“Can money bring you happiness?” and “How does Rosetta stay in orbit?” BBC Click Radio presenter Gareth Mitchell answers life's big questions
It's been a busy few weeks in the BLOODHOUND office, with a change to the team as well a different approach to the car’s design and build. The next few weeks will see the fallout of this approach and hopefully some significant progress too.
Mark Chapman has been appointed our new Chief Engineer. Last week we had a full engineering team meeting to identify the questions we need to answer before we can move forward with the design. Rather surprisingly (and reassuringly), the list wasn’t too long. We prioritised areas of research to progress the engineering, such as what size fin we’re likely to need. The car is being designed to be able to run with varying fin sizes, but it’s important that we know what sort of loads the chassis frame must be capable of reacting to.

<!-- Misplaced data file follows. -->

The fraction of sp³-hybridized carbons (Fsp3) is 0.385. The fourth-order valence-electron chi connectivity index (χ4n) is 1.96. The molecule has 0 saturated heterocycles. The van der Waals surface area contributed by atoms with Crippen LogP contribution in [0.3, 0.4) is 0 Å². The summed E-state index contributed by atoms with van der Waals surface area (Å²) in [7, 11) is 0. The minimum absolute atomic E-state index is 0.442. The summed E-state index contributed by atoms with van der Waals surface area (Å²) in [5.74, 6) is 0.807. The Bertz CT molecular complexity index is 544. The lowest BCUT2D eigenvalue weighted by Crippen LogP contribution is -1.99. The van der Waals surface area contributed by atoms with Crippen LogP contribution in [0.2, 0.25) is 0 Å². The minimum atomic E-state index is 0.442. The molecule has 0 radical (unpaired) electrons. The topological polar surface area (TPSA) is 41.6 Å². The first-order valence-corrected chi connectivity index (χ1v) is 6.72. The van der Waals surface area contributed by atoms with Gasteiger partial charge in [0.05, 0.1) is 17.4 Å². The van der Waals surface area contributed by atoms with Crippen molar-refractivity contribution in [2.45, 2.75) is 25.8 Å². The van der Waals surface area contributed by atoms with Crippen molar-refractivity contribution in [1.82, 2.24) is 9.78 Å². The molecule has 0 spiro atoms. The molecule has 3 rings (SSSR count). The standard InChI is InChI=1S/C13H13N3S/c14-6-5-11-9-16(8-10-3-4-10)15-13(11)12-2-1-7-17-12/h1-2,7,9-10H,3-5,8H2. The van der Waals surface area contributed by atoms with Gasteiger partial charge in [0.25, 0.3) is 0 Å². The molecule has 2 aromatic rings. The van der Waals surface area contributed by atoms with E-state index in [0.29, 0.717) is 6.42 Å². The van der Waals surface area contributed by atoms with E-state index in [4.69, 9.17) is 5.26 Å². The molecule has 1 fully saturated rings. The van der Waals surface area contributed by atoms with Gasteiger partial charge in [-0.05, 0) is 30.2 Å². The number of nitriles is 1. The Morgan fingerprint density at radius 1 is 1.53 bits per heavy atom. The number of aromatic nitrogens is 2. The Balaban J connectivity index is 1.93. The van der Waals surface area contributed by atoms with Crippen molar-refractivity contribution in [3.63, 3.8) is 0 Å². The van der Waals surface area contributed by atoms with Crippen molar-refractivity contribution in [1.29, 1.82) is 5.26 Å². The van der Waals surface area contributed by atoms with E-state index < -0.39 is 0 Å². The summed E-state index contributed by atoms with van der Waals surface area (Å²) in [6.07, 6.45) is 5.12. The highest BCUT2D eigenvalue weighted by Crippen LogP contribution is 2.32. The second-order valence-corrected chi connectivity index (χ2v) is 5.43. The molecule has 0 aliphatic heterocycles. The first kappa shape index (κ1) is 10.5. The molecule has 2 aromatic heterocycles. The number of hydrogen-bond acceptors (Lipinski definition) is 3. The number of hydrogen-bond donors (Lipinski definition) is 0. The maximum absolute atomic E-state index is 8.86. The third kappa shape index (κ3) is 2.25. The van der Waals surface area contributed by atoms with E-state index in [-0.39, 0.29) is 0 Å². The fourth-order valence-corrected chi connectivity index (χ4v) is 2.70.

The BLOODHOUND Aerodynamics team recently resolved the issue of excessive tail lift at supersonic speeds, as you can see in the animation below.
Amidst all these changes, some of the team went on an excursion to the Coventry Transport Museum to see Thrust SSC and Thrust II, the cars which set the first supersonic world land speed record. Each of us went with our own objective. For me, it was great to be able to look at all of the access panels and the parachute attachments at the rear of the car. It was very interesting to observe the wear and tear on Thrust SSC. It makes you realise just how tough an environment the car is running in, and that BLOODHOUND must be designed with maintenance in mind.
Jenna Gaff, one of the students on a placement with the engineering team, has been tasked with designing the pedal arrangement for the supersonic car so was very interested in seeing the layout used in Thrust SSC. We all had a fantastic time, and our thanks go to the staff at the museum who kindly allowed us access to the record breaking vehicles.